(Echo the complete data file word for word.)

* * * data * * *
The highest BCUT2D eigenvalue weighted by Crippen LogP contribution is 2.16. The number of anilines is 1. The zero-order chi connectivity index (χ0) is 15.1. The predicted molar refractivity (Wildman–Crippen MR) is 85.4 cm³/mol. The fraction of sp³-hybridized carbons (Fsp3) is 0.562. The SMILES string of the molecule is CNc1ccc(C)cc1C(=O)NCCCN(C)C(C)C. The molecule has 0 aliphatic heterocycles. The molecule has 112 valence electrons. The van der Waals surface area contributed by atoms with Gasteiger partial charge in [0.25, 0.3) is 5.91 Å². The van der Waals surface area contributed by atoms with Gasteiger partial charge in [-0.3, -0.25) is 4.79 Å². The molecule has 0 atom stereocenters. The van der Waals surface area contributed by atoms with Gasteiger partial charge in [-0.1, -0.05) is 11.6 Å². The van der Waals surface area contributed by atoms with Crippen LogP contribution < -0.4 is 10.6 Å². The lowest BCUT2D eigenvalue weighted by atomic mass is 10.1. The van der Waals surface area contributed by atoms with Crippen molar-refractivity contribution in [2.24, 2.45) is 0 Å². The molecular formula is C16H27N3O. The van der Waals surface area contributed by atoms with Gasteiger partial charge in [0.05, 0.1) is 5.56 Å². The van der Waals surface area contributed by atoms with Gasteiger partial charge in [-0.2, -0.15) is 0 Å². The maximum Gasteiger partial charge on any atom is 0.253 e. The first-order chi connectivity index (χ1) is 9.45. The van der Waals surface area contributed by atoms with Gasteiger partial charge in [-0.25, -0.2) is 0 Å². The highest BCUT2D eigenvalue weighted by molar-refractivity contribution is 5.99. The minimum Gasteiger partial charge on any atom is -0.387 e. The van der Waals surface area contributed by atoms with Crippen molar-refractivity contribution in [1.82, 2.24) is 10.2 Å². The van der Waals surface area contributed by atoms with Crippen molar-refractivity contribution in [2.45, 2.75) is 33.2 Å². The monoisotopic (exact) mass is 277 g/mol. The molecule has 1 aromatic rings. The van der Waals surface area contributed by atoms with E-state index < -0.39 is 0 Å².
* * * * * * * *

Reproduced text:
The highest BCUT2D eigenvalue weighted by Crippen LogP contribution is 2.16. The number of anilines is 1. The zero-order chi connectivity index (χ0) is 15.1. The predicted molar refractivity (Wildman–Crippen MR) is 85.4 cm³/mol. The fraction of sp³-hybridized carbons (Fsp3) is 0.562. The SMILES string of the molecule is CNc1ccc(C)cc1C(=O)NCCCN(C)C(C)C. The molecule has 0 aliphatic heterocycles. The molecule has 112 valence electrons. The van der Waals surface area contributed by atoms with Gasteiger partial charge in [0.25, 0.3) is 5.91 Å². The van der Waals surface area contributed by atoms with Gasteiger partial charge in [-0.3, -0.25) is 4.79 Å². The molecule has 0 atom stereocenters. The van der Waals surface area contributed by atoms with Gasteiger partial charge in [-0.1, -0.05) is 11.6 Å². The van der Waals surface area contributed by atoms with Crippen LogP contribution < -0.4 is 10.6 Å². The lowest BCUT2D eigenvalue weighted by atomic mass is 10.1. The van der Waals surface area contributed by atoms with Crippen molar-refractivity contribution in [2.24, 2.45) is 0 Å². The molecular formula is C16H27N3O. The van der Waals surface area contributed by atoms with Gasteiger partial charge in [0.05, 0.1) is 5.56 Å². The van der Waals surface area contributed by atoms with Gasteiger partial charge in [-0.2, -0.15) is 0 Å². The maximum Gasteiger partial charge on any atom is 0.253 e. The first-order chi connectivity index (χ1) is 9.45. The van der Waals surface area contributed by atoms with Gasteiger partial charge in [-0.25, -0.2) is 0 Å². The highest BCUT2D eigenvalue weighted by molar-refractivity contribution is 5.99. The minimum Gasteiger partial charge on any atom is -0.387 e. The van der Waals surface area contributed by atoms with Crippen molar-refractivity contribution in [1.82, 2.24) is 10.2 Å². The van der Waals surface area contributed by atoms with Crippen molar-refractivity contribution in [2.45, 2.75) is 33.2 Å². The monoisotopic (exact) mass is 277 g/mol. The molecule has 1 aromatic rings. The van der Waals surface area contributed by atoms with E-state index < -0.39 is 0 Å².